And when the horses were brought to Eurystheus he consecrated them to Hera, and in fact their breed continued down to the reign of Alexandros of Makedon [i.e. the historic Alexander the Great]."

Pausanias, Description of Greece 3. 18. 12 (trans. Jones) (Greek travelogue C2nd A.D.) :
"[Amongst the scenes depicted on the throne of Apollon at Amyklai (Amyclae) near Sparta :] There is wrought . . . Herakles avenging himself upon Diomedes Thrakios (the Thracian), and upon Nessos at the river Euenos."

Pausanias, Description of Greece 5. 10. 9 :
"[Amongst the scenes depicted on the pediments of the temple of Zeus at Olympia :] Most of the labours of Herakles are represented at Olympia. Above the doors of the temple is carved the hunting of the Arkadian boar, his exploit against Diomedes Thrakios (the Thracian)."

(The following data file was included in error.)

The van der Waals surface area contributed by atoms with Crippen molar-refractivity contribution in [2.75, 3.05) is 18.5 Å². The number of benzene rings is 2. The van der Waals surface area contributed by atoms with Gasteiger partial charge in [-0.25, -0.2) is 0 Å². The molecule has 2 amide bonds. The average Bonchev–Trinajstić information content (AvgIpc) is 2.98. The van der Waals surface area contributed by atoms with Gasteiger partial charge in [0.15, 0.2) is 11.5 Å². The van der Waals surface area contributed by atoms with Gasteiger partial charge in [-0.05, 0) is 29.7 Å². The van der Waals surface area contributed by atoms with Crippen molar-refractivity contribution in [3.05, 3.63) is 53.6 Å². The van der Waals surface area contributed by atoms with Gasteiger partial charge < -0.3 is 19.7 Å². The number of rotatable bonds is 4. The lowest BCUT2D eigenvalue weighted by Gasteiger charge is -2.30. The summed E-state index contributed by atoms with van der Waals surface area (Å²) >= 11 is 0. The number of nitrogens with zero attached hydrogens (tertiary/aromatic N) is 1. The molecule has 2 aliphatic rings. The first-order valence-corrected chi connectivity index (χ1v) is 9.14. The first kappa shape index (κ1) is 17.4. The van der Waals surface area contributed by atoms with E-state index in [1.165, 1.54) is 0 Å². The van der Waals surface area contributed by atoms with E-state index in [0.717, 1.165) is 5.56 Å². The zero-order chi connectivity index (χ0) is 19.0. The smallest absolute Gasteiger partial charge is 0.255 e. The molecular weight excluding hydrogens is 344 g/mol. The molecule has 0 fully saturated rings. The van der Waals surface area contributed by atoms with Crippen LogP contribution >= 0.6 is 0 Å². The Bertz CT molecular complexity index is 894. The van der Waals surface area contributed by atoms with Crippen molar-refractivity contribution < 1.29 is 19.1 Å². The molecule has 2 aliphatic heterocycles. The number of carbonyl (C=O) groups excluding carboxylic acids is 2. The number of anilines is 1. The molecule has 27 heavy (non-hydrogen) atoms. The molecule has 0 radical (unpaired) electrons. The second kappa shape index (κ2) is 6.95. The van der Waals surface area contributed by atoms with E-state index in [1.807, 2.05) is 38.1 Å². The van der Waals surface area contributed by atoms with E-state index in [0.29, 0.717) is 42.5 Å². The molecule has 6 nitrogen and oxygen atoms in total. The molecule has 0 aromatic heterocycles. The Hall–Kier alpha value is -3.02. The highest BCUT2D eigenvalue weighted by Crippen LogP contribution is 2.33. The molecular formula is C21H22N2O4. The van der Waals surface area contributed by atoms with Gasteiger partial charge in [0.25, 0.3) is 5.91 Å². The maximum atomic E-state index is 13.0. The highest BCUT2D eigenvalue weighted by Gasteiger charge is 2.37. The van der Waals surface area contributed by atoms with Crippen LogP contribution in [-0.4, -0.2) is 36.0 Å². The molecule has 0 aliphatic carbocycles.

Quintus Smyrnaeus, Fall of Troy 6. 270 ff (trans. Way) (Greek epic C4th A.D.) :
"[The Labours of Herakles were depicted on the shield of his grandson Eurypylos :] There in the Thrakian (Thracian) land were Diomedes' grim man-eating steeds : these at their gruesome mangers had he slain, and dead they lay with their fiend-hearted lord."

Philostratus the Elder, Imagines 1. 17 (trans. Fairbanks) (Greek rhetorician C3rd A.D.) :
"[From a description of an ancient Greek painting :] And look at Oinomaos (Oenomaus), how like he is to Diomedes Thrax (the Thracian) as he lies there, a barbarian and savage of aspect."

Philostratus the Elder, Imagines 2. 25 :